Mig Welding Basics part 5  getting some good practice

if you missed part 4, its right here

This is mig welding basics part 5 - getting some practice running beads

Its important to know process fundamentals, and even a bit of welding metallurgy. But...

The backbone of building welding skill is being able to run a good bead....

A bead that looks good...and IS good.

And the way to bet better at running a weld bead is PRACTICE.

Not just running beads "all willy nilly".  But with intention.

Paying attention, trying to get better with each bead, inspecting each bead and making adjustments to correct little things.

The best way I know to get some good mig welding practice is padding beads.

Why padding beads?
because it requires very little metal, very little prep time.

Most of your time is spent under the hood....getting seat time....exactly what you need.

But where do you get metal for practice?

Unless you work at a place where there is available scrap for you...or you know of a job shop that will sell you scrap metal, finding practice metal can be a pain.

But there is an easy option.

Not free, but certainly convenient and reasonable.

A little know resource for welders is the James F Lincoln Foundation. 

You can find it at Jflf.org

The Lincoln Foundation is a non profit arm of Lincoln Electric and offers educational materials as well as even some metal project kits.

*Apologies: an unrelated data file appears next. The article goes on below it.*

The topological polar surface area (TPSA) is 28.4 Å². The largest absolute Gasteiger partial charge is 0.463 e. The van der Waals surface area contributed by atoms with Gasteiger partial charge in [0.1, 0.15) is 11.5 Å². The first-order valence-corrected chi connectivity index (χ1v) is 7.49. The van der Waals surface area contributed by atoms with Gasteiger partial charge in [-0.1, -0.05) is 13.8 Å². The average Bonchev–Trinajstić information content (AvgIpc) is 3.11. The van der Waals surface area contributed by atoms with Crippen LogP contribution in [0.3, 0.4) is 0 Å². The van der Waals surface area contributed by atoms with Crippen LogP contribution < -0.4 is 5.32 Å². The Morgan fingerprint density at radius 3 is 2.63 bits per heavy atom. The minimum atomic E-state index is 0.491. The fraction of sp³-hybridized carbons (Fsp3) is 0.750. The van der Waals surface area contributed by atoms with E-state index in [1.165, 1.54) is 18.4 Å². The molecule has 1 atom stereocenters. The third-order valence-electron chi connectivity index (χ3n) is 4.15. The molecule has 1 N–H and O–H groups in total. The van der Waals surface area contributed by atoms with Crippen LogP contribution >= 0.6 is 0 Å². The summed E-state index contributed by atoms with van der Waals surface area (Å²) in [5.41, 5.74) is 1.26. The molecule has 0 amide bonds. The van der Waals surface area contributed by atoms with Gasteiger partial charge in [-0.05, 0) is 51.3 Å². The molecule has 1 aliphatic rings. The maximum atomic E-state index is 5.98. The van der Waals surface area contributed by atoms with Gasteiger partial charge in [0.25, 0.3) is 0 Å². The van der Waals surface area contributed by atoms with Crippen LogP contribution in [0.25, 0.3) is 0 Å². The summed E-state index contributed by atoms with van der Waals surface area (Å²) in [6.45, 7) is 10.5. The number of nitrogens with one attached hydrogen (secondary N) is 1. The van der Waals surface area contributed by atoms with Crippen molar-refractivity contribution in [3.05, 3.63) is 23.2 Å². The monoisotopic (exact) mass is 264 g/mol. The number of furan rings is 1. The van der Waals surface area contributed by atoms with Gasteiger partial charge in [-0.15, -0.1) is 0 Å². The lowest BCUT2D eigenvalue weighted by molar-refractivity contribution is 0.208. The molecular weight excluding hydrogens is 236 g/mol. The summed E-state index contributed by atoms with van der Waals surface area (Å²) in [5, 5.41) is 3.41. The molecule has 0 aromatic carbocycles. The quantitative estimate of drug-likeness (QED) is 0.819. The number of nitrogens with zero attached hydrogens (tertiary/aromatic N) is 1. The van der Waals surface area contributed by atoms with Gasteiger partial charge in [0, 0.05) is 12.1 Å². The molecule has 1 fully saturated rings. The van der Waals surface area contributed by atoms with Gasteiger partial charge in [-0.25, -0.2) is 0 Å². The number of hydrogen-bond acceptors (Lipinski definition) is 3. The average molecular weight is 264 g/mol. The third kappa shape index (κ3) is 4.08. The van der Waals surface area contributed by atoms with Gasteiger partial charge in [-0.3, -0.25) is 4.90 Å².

Some time ago, I encourage folks to get the "Metals and how to weld them" book from JFLF.org

Well, its the same website.  when you are there, look on the left for "project kits" and then look for the kit with small pieces of practice metal.

I ordered several and got the price break... Lots more videos in the works you know.

Anyway back to this mig welding basics video.

After you are comfortable running beads...like you can run beads in your sleep...you might want to try your hand at welding some thinner sheet metal.

I welded some 16 ga in this video and because I would recommend welding all thin sheet metal downhill when possible, that is how I positioned it.

Of course, you will need to turn both voltage and wire speed down for mig welding thinner metal.

The thinnest sheet i welded for this video was 18 ga which measured about .048" (1.1mm) 

Using .024" wire, it went OK.  Welding thin sheet metal is where you can benefit from an infinitely adjustable voltage knob.  This little hobart 210 mvp has click settings also called tap settings on the voltage.

The wire speed on my hobart 210 is infinitely adjustable so I was able to find a pretty good setting for welding the 18 ga downhill .

And by the way, this aint no commercial for Hobart cause they have forgotten I exist...but its  just an observation that everyone wants to know...This welder runs pretty sweet with .024" wire.

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